Monday, October 29, 2012

Verse: Gitanjali by Rabindranath Tagore

This collection of poems is the pouring out of Rabindranath Tagore's moving and passionate hunger for God.   Of Tagore's poetry W. B. Yeats wrote in 1912:  "I have carried the manuscripts of these translations about with me for days, reading it in railway trains, or on the top of omnibuses and in restaurants, and I have often had to close it lest some stranger would see how much it moved me."


The rain has held back for days and days, my God, in my arid heart.  The horizon is fiercely naked--not the thinnest cover of a soft cloud, not the vaguest hint of a distant cool shower. 

Send thy angry storm, dark with death, if it is thy wish, and with lashes of lightning startle the sky from end to end. 

But call back, my lord, call back this pervading silent heat, still and keen and cruel, burning the heart with dire despair.

Let the cloud of grace bend low from above like the tearful look of the mother on the day of the father's wrath.


I know that the day will come when my sight of this earth shall be lost, and life will take its leave in silence, drawing the last curtain over my eyes.

Yet stars will watch at night, and morning rise as before, and hours heave like sea waves casting up pleasures and pains. 

When I think of this end of my moments, the barrier of the moments breaks and I see by the light of death thy world with its careless treasures.  Rare is its lowliest seat, rare is its meanest of lives.

Things that I longed for in vain and things that I got--let them pass.  Let me but truly possess the things that I ever spurned and overlooked.

Tuesday, October 23, 2012

Quick Looks: Stefan Zweig

This little book contains two stories by Stefan Zweig, a 20th-century German author I'm very pleased to have discovered.  The first story, "Twilight," is an imagining of the real-life downfall of Madame de Prie, a lady-in-waiting at  Versailles, after the king banishes her from court.  In the second, "Moonbeam Alley,"  a traveler is drawn into the tragic lives of a couple he meets in a tavern in the waterfront district of a foreign city.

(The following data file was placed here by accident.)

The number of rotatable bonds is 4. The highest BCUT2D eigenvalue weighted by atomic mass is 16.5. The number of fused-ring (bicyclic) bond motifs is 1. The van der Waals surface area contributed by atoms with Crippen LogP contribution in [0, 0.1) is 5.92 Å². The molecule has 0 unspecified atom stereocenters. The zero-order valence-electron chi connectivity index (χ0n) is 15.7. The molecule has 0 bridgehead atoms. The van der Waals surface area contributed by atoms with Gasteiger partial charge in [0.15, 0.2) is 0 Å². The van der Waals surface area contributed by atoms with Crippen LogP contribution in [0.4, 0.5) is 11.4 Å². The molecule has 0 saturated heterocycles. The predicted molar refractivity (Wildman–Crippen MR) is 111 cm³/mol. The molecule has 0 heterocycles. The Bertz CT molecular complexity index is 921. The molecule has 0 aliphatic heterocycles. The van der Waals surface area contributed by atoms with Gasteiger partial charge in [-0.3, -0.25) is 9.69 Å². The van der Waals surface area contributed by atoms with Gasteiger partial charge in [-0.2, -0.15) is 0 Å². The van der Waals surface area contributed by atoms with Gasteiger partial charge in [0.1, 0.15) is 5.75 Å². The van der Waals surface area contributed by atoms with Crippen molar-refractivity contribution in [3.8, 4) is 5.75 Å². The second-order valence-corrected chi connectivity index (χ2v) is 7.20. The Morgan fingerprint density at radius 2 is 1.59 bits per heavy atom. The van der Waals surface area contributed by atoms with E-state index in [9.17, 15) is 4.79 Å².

The stories are strongly reminiscent of Isak Dinesen's stories--moody, old-Europe settings and tales-within-tales wherein the main character meets someone who ends up revealing his life story.  Loved these.

Monday, October 15, 2012

Just Finished: The Tenant of Wildfell Hall

The fifth anniversary of my wedding day, and, I trust, the last I shall spend under this roof.  My resolution is formed, my plan concocted, and already partly put in execution.  My conscience does not blame me...

I read Anne Bronte's The Tenant of Wildfell Hall as a plea for women's right to self-determination.  I didn't quite expect to read it that way;  I hadn't realized before that the novel had such a strong feminist message.  It also contains an utterly realistic portrait of a man on the downward spiral of alcoholism.

The novel is comprised of three parts.  In the first, Helen, a widow with a young son, appears in a rural village and rents an isolated mansion.  She refuses to satisfy the curiosity of her neighbors about her origins, and soon becomes the object of malicious gossip.  The second part consists of her diary, which details her marriage to an emotionally abusive alcoholic and her eventual flight from him.  In the third, the story lines are resolved and all characters get their various desserts, good and bad.